Defending against viruses, crackers, spyware, Trojans and so forth is essential for anyone using the Internet. The number of security problems continues to escalate and this article discusses the measures that everyone should take to defend their computer.
It may seem repetitious to keep writing about computer security but, quite frankly, an awful lot of people either don't understand the problems or just ignore the subject. If the only damage that resulted was to those who took no precautions, that would be one thing. However, all of us are affected. For example, the whole Internet suffers from the much heavier load caused by all the traffic generated by worms being spread from those who get infected from carelessness or ignorance. I have seen one estimate that on some days half of all e-mail is worm related. Everybody has to waste time getting rid of the worm-carrying messages that pile up in the mail boxes. (And that is in addition to all the spam, which is another subject.) I get tired of receiving virus mail from infected people who happen to have my name in their address book and from their friends and friends of friends who got infected in turn. Even more irritating is the mail that goes out from these infected systems purporting to be sent by me, some of which is then bounced to me as undeliverable. For a while I was appearing to be a big tout for a Japanese porno shop. It can be virtually impossible to find out who the infected people are without having access to ISP logs. Sometimes these machines stay infected for months and keep on mailing out one virus-laden message after another under many different names. Somebody with a dial-up account at the now defunct ISP Nerc bombarded me (and many others no doubt) for months using a host of faked names. From the e-mail headers, I could get a time stamp and their various IP addresses (which of course were temporary) but Nerc refused to do anything about it.
nother problem to us all is that sometimes important web sites are brought down by malicious attacks that make use of Trojan horses planted on the machines of unwitting PC users. Even those who are careful can get caught because new worms and Trojans seem to come out every day and the malware authors are getting more and more clever at using tricks to get people to open infected mail. In addition, hackers are using Internet connections that are poorly guarded to plant Trojan horses directly on machines through open ports.
That was the bad news. The good news is that a typical home user can defend his or her computer with some straightforward precautions. The first line of defense is common sense. It utterly baffles me why otherwise intelligent people click on e-mail attachments from strangers who write in broken English. In fact, these days you should never click on any attachment, no matter what the source, unless you know for sure what it is. The source of e-mail is easily faked. That attachment from Aunt Matilda may be something she doesn't even know has been sent. She may have a Trojan horse. Send her an e-mail asking about it before opening. Or call her on your cell phone. Maybe you can help her clean up her computer. If dear old straitlaced Dad who is 85 years old suddenly sends you an e-mail about pictures of nubile young girls, alarm bells should go off and I don't mean about Dad. Anything that is out of character should be treated as a possible worm or Trojan. Also note that Microsoft and other software companies never send patches or updates by attaching them to e-mail.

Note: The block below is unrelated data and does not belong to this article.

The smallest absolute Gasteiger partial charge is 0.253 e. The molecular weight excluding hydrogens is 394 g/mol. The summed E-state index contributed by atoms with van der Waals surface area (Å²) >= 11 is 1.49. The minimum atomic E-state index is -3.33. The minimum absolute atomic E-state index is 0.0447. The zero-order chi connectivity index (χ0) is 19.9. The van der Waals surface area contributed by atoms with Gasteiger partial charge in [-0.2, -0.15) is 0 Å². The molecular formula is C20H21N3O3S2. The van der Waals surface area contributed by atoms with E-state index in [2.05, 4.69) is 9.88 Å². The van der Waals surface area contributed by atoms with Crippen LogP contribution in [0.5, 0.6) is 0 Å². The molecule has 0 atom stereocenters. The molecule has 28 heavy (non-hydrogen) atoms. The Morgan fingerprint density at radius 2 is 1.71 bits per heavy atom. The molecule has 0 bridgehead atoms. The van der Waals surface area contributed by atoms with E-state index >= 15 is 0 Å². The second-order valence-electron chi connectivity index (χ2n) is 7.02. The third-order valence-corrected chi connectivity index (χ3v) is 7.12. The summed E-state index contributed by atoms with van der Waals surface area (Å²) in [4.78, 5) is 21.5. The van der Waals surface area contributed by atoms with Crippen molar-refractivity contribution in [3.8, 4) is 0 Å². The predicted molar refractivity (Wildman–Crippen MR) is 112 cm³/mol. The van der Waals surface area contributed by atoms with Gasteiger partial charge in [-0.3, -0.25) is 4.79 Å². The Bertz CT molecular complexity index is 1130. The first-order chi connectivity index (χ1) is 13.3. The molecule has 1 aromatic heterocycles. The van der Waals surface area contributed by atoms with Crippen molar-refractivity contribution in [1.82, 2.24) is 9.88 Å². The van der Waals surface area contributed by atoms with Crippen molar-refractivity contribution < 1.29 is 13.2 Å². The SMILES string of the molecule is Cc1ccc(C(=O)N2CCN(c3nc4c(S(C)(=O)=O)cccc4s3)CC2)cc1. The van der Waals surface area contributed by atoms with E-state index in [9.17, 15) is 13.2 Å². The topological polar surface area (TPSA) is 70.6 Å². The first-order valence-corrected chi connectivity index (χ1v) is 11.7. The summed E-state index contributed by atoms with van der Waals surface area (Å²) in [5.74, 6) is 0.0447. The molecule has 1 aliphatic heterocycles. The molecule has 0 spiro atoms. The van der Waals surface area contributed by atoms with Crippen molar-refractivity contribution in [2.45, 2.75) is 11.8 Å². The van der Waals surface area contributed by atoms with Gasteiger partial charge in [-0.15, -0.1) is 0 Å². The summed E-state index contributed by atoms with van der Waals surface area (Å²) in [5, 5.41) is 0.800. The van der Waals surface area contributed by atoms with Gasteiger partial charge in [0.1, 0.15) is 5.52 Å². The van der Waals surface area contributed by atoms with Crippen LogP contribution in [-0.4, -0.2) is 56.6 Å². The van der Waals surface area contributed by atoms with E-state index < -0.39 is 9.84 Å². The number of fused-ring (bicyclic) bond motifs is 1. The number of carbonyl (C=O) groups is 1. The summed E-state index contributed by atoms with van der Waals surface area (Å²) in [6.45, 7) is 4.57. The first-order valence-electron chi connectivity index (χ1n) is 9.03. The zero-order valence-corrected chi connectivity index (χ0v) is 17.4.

In a related area, never give account numbers, passwords, or other sensitive personal information in reply to any e-mail. Such information should only be entered on secure web sites. Internet service providers, banks, stock brokers, and the like do not ask for personal information to be sent by e-mail. A scam technique called "phishing" is growing whereby various e-mail tactics are used to inveigle credit card numbers and account passwords out of gullible PC users. More information on "phishing" is available on another page.
Vigilance and good judgment will avoid many problems but we also need to have some software guardians. Most people know that anti-virus software is a necessity and most computers come with some form of anti-virus program already installed. (By the term "virus" I will be referring to any type of malware including viruses, worms and Trojan horses.) All the major programs check e-mail as well as scanning your system. However, new viruses appear every day and anti-virus programs are only as good as their database or definitions of viruses. A program can't recognize a new virus unless it has been kept up to date. Anti-virus programs contain update features and these are automatic in the newer major programs. However, the big vendors like Symantec and McAfee no longer give unlimited free updates but start to charge after some initial period ranging from 3 months to 1 year. Very often people do not subscribe to the new updates and let their protection lapse. This leaves the computer open to any new virus that comes along. Personally, I am not keen on having to pay $15 or $20 a year to Symantec either but all things considered it is a relatively small operating cost. An alternative is one of the free programs like Grisoft's AVG. In the past, Symantec's Norton has always seemed to get much better reviews for efficacy against infection than the freebies but a recent review by the magazine PC World indicates that there are several free programs that now provide acceptable levels of protection. PC World also has a download site. I have no personal experience with it, but I have seen quite a few favorable comments about the AVG program. One way or another, however, it is essential to use an updated anti-virus program.